With physical access to data centres getting more secure, it's good to know you can update your HMC remotely. Version 7 of the HMC introduced a web browser which allows you to manage LPARs from your yacht on Sydney Harbour instead of inside a data centre wearing your winter woollies.
(not the managed system)
Using the HMC you can also update system firmware, that is the firmware of the Managed System, (such as the Power6 570). But what we're talking about in this post is updating (and upgrading) HMC firmware - the version of the HMC itself.
... and in broad daylight
You don't usually need to schedule HMC updates at 2 o'clock on a Sunday morning. As the Hardware Management Console V7 Handbook explains:
The HMC is completely independent from the server. The server and all partitions can remain active while maintenance is performed on the HMC, allowing you to easily keep your HMC at the latest maintenance level. The HMC software level has to be maintained same as managed system firmware.If you're logged into the HMC, you can see your current version. In the Navigation area, click Updates. (This may be different on older versions of the HMC). Or by logging in using ssh to the restricted shell, run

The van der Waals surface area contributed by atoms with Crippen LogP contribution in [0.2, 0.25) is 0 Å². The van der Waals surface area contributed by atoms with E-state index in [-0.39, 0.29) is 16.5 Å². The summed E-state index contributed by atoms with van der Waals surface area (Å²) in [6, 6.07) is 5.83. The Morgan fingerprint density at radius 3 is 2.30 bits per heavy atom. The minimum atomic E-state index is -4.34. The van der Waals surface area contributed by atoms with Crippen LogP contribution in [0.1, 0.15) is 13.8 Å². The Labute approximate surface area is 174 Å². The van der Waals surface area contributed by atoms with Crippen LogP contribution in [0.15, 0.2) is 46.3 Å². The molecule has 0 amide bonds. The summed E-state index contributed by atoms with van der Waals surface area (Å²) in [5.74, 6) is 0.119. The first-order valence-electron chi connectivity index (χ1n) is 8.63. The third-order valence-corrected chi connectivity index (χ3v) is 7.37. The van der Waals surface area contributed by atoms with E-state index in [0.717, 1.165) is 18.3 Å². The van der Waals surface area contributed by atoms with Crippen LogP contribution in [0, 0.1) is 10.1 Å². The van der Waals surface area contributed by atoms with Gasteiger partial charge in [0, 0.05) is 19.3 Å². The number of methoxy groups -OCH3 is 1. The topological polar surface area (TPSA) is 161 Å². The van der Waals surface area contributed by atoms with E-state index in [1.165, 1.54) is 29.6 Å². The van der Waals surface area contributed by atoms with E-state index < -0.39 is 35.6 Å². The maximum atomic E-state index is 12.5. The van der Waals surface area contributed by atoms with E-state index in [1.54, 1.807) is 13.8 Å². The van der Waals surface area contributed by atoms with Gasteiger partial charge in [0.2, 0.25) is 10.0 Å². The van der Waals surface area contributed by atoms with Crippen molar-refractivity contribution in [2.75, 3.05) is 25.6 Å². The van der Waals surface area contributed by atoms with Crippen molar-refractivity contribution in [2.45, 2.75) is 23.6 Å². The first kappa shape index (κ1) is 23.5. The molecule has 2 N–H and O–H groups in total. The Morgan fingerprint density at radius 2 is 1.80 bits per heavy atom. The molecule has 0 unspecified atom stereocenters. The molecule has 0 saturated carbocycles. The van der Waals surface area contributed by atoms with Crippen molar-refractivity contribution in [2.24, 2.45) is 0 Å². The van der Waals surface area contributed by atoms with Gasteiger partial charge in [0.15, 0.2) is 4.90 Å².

Here's the output of that command from an HMC I recently updated to V7R7.1.0:
Update or upgrade?
If you're staying at the same Version of the HMC, and installing a new release, this is called an update. This can be done using an ftp server as outlined in the document how to update the HMC. You would use this, for example, if you are updating the HMC from V7R3.3.0 to V7R7.1.0. You can download the HMC updates to your own FTP server instead of connecting from the HMC directly to IBM.
If you're migrating to a new version, this is an HMC upgrade. Upgrading your HMC to a new version (e.g. from V6 to V7) can also be done remotely. The documentation accompanying the official instructions on how to upgrade the HMC give instructions on upgrading from media, but it can be done via FTP from a remote host. A remote host could even be an LPAR on a managed system which the HMC itself manages, but if that LPAR went down during the HMC upgrade, it could get ugly.
Let your fingers do the walking
IBM does have a technote on upgrading the HMC remotely, and I have done it by putting the downloads onto a local FTP server. It involves the HMC command line rather than the GUI, but it does work. Once you've upgraded the version of your HMC, you can use the update instructions via the HMC GUI to install any updates and service packs.
It's worthwhile having the HMC up to date with the latest features and fixes. It's quite straightforward, especially if you can do it from the comfort of your living room ... or while sailing past the Opera House. Don't forget the sunscreen.